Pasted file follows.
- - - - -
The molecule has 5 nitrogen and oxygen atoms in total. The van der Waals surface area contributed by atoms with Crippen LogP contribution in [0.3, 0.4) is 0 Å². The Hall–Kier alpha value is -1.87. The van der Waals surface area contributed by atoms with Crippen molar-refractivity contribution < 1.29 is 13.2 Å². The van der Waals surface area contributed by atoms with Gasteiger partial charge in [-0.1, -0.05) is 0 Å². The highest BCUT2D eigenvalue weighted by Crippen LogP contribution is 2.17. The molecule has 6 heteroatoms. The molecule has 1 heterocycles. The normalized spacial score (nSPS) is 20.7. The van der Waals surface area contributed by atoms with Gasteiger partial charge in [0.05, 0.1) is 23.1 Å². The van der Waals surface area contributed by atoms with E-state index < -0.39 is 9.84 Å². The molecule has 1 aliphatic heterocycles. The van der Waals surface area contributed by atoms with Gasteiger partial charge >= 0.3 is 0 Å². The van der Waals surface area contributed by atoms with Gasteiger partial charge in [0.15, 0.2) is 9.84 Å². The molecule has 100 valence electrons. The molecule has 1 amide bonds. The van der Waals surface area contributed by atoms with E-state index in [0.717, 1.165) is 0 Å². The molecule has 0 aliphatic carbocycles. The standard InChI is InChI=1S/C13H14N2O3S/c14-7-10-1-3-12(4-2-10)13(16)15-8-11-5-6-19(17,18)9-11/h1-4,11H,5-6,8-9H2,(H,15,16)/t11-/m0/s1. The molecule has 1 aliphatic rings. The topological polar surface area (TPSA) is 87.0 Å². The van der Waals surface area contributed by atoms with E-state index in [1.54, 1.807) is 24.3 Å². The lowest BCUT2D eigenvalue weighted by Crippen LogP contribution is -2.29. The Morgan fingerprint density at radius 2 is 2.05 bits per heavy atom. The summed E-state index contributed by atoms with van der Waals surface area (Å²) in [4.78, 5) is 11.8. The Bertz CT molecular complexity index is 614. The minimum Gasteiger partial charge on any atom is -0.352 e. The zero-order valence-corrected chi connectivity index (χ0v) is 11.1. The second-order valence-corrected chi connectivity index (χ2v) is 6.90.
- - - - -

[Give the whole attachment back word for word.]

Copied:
The molecule has 5 nitrogen and oxygen atoms in total. The van der Waals surface area contributed by atoms with Crippen LogP contribution in [0.3, 0.4) is 0 Å². The Hall–Kier alpha value is -1.87. The van der Waals surface area contributed by atoms with Crippen molar-refractivity contribution < 1.29 is 13.2 Å². The van der Waals surface area contributed by atoms with Gasteiger partial charge in [-0.1, -0.05) is 0 Å². The highest BCUT2D eigenvalue weighted by Crippen LogP contribution is 2.17. The molecule has 6 heteroatoms. The molecule has 1 heterocycles. The normalized spacial score (nSPS) is 20.7. The van der Waals surface area contributed by atoms with Gasteiger partial charge in [0.05, 0.1) is 23.1 Å². The van der Waals surface area contributed by atoms with E-state index < -0.39 is 9.84 Å². The molecule has 1 aliphatic heterocycles. The van der Waals surface area contributed by atoms with Gasteiger partial charge >= 0.3 is 0 Å². The van der Waals surface area contributed by atoms with Gasteiger partial charge in [0.15, 0.2) is 9.84 Å². The molecule has 100 valence electrons. The molecule has 1 amide bonds. The van der Waals surface area contributed by atoms with E-state index in [0.717, 1.165) is 0 Å². The molecule has 0 aliphatic carbocycles. The standard InChI is InChI=1S/C13H14N2O3S/c14-7-10-1-3-12(4-2-10)13(16)15-8-11-5-6-19(17,18)9-11/h1-4,11H,5-6,8-9H2,(H,15,16)/t11-/m0/s1. The molecule has 1 aliphatic rings. The topological polar surface area (TPSA) is 87.0 Å². The van der Waals surface area contributed by atoms with E-state index in [1.54, 1.807) is 24.3 Å². The lowest BCUT2D eigenvalue weighted by Crippen LogP contribution is -2.29. The Morgan fingerprint density at radius 2 is 2.05 bits per heavy atom. The summed E-state index contributed by atoms with van der Waals surface area (Å²) in [4.78, 5) is 11.8. The Bertz CT molecular complexity index is 614. The minimum Gasteiger partial charge on any atom is -0.352 e. The zero-order valence-corrected chi connectivity index (χ0v) is 11.1. The second-order valence-corrected chi connectivity index (χ2v) is 6.90.